Tuesday, November 10, 2009

DevLearn 2009 - Ruth Clark's workshop on Scenario Based Learning

Today was my second day at DevLearn 2009 and I must say its been a great investment this far. If not for anything else, its been a great opportunity to meet a lot of great learning professionals not just from the United States, but from all across the world. The ideas and thoughts that we've shared will be of great value to my work back in Bangalore, India. Today I sat through the workshop by Ruth Clark on the topic of "Scenario Based Learning" and I thought I could do a quick report on some things I learnt from the experience.

What did I learn?

  • Scenario based learning can be described as follows:
    • What: Scenario based learning uses simulated, real life scenarios to trigger the acquisition and simultaneous application of a skill. It gives the learner the opportunity for Whole-task practice. Whole task practice involves being able to combine various non-integrated parts of skills and information to put together a real-world, real-life performance. An example of whole task practice is the ability to put together a budget in Excel as against the part-tasks of editing cells, creating formulae, etc. Scenario based learning also allows for better Far transfer of learning as against the procedural near transfer.
    • When:Scenario based learning is effective in to simulate situations that are rare, strange, high-risk or impractical to simulate in a classroom or in the workplace.
    • Who: Scenario based learning is best suited for Novices and Apprentices. The experts are perhaps the people that can help design this learning!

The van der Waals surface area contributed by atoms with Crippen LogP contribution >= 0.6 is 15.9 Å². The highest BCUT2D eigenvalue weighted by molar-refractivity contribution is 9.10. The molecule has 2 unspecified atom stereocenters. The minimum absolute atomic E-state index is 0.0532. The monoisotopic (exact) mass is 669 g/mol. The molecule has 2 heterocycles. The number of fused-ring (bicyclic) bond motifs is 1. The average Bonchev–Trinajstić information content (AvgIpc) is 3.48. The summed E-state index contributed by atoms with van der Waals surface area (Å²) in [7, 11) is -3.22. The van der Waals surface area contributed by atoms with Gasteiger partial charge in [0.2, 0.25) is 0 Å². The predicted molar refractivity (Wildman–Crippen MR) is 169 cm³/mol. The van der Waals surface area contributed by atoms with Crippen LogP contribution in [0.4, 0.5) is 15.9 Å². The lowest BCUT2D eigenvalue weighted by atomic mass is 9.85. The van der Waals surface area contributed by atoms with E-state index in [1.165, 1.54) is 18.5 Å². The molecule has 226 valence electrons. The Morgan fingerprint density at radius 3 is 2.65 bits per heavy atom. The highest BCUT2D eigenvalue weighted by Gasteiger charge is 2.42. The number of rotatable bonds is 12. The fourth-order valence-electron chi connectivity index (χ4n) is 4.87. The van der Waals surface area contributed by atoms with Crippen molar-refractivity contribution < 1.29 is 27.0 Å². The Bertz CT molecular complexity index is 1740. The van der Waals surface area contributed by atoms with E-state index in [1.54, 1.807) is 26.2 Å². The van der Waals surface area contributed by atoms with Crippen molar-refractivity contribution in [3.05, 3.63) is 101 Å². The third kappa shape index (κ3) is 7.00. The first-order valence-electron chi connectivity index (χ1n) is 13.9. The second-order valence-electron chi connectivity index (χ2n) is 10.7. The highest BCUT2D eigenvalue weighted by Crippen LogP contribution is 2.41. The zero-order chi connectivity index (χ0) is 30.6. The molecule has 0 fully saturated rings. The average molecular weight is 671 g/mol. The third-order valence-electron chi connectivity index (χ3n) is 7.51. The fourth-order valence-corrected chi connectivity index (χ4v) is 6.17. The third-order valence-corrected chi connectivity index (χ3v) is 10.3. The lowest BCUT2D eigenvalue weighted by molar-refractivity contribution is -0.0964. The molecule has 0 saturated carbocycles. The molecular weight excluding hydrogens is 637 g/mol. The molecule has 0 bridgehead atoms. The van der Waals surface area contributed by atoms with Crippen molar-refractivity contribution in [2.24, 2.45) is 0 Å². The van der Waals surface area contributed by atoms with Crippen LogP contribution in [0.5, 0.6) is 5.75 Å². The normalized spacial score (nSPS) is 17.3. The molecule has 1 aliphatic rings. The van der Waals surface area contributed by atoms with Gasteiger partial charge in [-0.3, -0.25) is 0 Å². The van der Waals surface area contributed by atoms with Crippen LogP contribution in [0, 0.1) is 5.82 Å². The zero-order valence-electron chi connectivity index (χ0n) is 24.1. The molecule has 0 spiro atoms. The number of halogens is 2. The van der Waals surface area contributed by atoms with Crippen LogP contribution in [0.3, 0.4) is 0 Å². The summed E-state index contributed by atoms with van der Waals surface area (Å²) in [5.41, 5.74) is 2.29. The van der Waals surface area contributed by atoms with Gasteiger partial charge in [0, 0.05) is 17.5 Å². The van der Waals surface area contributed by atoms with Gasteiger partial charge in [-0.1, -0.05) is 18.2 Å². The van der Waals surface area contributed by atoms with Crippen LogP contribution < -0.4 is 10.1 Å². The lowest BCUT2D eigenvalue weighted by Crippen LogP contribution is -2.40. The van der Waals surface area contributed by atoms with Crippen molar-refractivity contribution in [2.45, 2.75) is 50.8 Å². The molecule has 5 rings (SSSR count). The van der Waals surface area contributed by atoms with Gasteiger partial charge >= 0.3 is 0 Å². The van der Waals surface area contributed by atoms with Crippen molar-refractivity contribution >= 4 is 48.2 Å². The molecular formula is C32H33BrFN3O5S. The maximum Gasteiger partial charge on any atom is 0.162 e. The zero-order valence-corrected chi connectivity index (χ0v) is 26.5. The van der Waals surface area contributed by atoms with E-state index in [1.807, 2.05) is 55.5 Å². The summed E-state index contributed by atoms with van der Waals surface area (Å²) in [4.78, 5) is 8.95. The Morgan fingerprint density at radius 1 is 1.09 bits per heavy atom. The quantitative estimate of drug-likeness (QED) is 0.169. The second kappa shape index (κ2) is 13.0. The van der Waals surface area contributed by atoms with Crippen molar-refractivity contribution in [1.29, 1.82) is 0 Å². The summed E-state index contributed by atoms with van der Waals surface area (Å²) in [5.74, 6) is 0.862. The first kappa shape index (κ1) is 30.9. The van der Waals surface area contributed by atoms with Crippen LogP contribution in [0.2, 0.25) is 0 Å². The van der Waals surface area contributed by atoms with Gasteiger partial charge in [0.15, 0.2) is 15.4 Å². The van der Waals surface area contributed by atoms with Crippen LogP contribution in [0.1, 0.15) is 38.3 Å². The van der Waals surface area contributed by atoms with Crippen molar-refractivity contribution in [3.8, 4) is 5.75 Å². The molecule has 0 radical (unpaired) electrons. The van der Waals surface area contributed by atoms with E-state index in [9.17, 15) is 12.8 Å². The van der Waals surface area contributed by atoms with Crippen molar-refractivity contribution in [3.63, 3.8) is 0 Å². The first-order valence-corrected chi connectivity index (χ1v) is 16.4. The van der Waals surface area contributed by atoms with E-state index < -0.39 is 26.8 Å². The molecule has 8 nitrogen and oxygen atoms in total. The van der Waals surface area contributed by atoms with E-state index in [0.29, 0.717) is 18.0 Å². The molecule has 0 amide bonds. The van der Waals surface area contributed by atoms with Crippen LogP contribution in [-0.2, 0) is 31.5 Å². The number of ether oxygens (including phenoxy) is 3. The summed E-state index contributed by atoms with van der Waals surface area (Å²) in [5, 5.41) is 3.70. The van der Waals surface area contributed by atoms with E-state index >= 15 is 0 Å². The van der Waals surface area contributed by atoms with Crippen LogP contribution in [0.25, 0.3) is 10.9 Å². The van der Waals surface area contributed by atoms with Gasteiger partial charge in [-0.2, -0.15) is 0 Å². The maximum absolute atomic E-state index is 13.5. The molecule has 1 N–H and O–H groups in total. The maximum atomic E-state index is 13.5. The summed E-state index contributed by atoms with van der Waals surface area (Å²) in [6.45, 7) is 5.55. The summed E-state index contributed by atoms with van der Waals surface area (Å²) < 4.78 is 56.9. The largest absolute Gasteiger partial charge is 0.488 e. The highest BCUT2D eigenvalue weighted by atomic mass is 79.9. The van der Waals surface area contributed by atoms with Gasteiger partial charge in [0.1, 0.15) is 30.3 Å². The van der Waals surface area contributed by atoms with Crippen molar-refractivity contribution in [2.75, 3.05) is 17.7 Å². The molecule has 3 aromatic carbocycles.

There's empirical evidence to suggest that Scenario based elearning benefits the most from rich multimedia additions, such as real life videos.
  • As with every other teaching strategy, its best not to use this as a silver bullet - consider your subject and your audience carefully before you deploy this approach.
  • Lastly, I learnt that to build a learning scenario, you need to consider and plan six factors in your design:
    • Task Deliverable: What will the learner do to demonstrate competence?
    • Trigger Event: How the task or problem normally initiates in the job setting.
    • Case Data: What background information is needed to solve the case?
    • Guidance: How will learners get assistance when solving the case?
    • Feedback: How will the learners receive intrinsic feedback as the scenario plays out? How will they receive traditional, instructional feedback a.k.a Teaching Moments?
    • Reflection: What opportunities will the learner have to review their actions/ decisions and consider alternatives?

Overall, I think the workshop brought out some really interesting discussion and I think the various perspectives and styles that people applied to their own design situations was particularly amazing. I'll recommend Ruth's session to anyone that has the opportunity to attend in the future.


Robert Kennedy III said...

THanks for the wrap-up Sumeet. Ruth has great insights and scenario based learning DOES really help make things a bit more physically and mentally interactive. It's one of my favorite approaches.

Christening said...

Sumeet, will you be going to DevLearn 2011 also? If so I am really excited to see what you have to say this year.

nancy john said...

Second language is an important aspect for any person to improve job career significantly.

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